The Obama administration asserted a legal argument that a federal judge called the Jon Stewart "Daily Show exemption," as the Justice Department continued a court fight to protect ex-Vice President Dick Cheney from disclosures about his role in the leak of a CIA officer's identity six years ago.
At a federal court hearing Tuesday, Jeffrey Smith, an attorney in the Justice Department's Civil Division, argued that the transcript of Cheney's 2004 interview with special prosecutor Patrick Fitzgerald about the CIA leak should remain secret for as long as 10 more years.
Last month, Smith cited the possibility that the transcript's release might discourage future vice presidents from cooperating with criminal investigations because their words could become "fodder for The Daily Show."
When Smith revived that argument on Tuesday, U.S. District Court Judge Emmett Sullivan said, "You're getting back to the Daily Show exemption. You're not going back there, are you?"
A skeptical Sullivan asked Smith, "How do you distinguish the political fray from the public's right to know what the government is up to?"
Smith said he was simply arguing that high-level officials like Cheney would be unwilling to speak to criminal investigators if there was a chance that what they said privately would become public. "Presidents don't really have to cooperate if they really don't want to," Smith said.
Last week, Smith argued in court documents that just because Cheney voluntarily agreed to be interviewed by the special prosecutor investigating the leak of Valerie Plame's covert CIA identity doesn't mean Cheney "waived any privileges to which he may have been entitled to" since "none of the privileges at issue here was ever his to waive."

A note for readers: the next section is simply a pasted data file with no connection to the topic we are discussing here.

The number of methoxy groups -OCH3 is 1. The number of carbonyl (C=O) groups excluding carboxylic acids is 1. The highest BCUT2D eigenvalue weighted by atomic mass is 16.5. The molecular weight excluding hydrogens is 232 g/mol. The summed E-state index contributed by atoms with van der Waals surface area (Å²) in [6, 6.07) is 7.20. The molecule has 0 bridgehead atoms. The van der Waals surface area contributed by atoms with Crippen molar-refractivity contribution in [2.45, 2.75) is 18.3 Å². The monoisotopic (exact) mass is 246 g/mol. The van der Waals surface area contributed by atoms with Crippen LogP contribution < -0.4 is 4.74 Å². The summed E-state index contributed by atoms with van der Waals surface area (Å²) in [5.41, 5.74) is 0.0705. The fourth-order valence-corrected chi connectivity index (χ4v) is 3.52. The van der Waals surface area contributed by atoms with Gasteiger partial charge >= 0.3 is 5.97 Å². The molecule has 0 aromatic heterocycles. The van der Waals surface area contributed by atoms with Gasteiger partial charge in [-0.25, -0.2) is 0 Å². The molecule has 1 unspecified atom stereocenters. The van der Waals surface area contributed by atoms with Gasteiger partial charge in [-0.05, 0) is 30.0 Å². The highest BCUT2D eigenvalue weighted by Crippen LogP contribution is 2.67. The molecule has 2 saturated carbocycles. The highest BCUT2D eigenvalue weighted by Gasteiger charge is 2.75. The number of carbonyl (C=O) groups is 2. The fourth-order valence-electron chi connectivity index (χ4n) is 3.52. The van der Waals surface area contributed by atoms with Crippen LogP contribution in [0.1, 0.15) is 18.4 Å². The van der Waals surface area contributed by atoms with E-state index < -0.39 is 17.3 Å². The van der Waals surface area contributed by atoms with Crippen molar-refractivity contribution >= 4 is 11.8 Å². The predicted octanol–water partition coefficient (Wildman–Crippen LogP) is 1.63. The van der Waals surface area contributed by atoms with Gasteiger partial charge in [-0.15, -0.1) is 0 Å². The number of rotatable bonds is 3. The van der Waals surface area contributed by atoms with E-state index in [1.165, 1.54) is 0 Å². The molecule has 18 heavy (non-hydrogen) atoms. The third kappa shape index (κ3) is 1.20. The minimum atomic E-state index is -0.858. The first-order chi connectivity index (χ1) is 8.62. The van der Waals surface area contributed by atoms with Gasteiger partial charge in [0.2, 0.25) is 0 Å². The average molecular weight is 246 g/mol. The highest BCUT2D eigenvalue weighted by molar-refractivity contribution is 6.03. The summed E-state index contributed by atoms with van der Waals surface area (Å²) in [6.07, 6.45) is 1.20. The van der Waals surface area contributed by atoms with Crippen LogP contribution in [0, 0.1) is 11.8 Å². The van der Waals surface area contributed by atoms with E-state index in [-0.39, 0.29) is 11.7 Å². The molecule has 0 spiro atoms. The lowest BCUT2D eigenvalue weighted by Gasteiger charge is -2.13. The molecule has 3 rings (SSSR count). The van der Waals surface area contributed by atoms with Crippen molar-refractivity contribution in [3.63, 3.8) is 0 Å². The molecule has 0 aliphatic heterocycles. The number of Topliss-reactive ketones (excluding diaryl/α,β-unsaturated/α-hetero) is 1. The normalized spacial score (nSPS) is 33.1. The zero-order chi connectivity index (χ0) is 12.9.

In a footnote contained in a 12-page court filing, Smith wrote, "These privileges belong to the government. The presidential communications privilege belongs to the President; the deliberative process privilege asserted here belongs to the White House; and the law enforcement privilege asserted here belongs to DOJ.
"A government official, even one as senior as the Vice President cannot implicitly waive these governmental privileges by individually submitting to an interview."
Though Judge Sullivan didn't issue a ruling in the case, he didn't appear swayed by the government's arguments. He said the Justice Department was, in effect, requesting that he "legislate" by issuing some sort of special Freedom of Information Act exemption for vice presidents, which was something "the courts can't do," according to a transcript of the hearing.
"What you are asking the court to do is issue a ruling that says every time a special investigator calls a vice president to come down to testify, that information is protected from the public," Sullivan said.
"No, that's not it at all," Smith responded.
Smith said he simply was concerned the transcript would become part of the "political fray" and that by withholding it for as long as 10 years, its use would be limited to historical purposes.
That argument brought another incredulous response from Sullivan. "Would there be some impediment to putting this information in a time capsule to be examined by future inhabitants of this world?" Sullivan asked. "Where do I draw the line? This happened five years ago."
The case stems from a FOIA lawsuit filed last year by the public interest group, Citizens for Responsibility and Ethics in Washington (CREW), which is seeking access to Cheney's interview transcript and now has confronted denials from both the Bush and Obama administrations. [For more background on the case, see Consortiumnews.com's "Bush-Cheney Linked to CIA Leak Case."]